Topps SPAC merger with Mudrick dies as a consequence of MLB buying and selling card deal
Topps’ 2016 season baseball cards will be on display during the Open Topps Baseball Series 1 Cards event at the Topps offices on February 10, 2016 in New York City.
Kris Connor | Getty Images
MLB has worked with Topps for baseball cards since 1952 and receives a license fee for cards the company sells.
Topps, which was founded in 1938, said Friday it would remain a private company.
“Topps expects to produce essentially all of its currently licensed baseball products under existing agreements by 2025 and will build on the exceptional performance in its Sports & Entertainment and Confectionery segments in the second quarter of 2021.” said the company.
Topps, which was publicly traded before it was privatized in 2007, maintains licensing agreements with the Major League Soccer and National Hockey League.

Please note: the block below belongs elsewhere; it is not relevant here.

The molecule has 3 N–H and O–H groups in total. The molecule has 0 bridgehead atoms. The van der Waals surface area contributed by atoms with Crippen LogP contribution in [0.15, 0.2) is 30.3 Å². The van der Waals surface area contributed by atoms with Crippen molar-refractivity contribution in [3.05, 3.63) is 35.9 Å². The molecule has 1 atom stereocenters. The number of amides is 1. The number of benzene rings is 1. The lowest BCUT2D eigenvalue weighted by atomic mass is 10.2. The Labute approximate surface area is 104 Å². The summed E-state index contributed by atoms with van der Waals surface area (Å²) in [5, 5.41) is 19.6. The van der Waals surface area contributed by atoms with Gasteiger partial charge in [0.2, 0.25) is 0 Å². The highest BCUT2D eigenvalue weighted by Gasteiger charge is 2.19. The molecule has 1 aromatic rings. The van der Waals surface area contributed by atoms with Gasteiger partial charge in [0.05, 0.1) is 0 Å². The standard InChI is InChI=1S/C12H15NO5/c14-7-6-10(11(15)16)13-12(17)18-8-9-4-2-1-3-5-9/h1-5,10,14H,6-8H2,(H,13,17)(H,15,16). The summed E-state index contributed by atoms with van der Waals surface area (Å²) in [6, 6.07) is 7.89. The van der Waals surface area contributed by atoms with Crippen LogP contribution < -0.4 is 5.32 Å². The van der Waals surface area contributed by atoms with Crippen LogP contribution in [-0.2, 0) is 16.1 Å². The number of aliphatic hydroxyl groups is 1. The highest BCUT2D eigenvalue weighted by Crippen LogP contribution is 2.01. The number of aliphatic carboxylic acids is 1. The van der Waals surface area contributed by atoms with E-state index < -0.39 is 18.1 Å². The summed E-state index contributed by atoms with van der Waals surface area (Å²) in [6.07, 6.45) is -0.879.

Murdrick’s full statement on Friday read: “Mudrick Capital Acquisition Corporation II (Nasdaq: MUDS) announced today that the agreement and plan to merge with Topps Intermediate Holdco, Inc. and Tornante-MDP Joe Holding LLC are upon notification on August 2021 by the Major League Baseball and Major League Baseball Players Association that they would not renew their respective agreements with The Topps Company if they were renewed in late 2025 and 2022, respectively.
Topps chairman Michael Eisner, former CEO of The Walt Disney Company, told CNBC’s “Squawk Box” in the spring that Topps had chosen one again because of the flexibility of such a mechanism and its limited distraction SPAC to go public.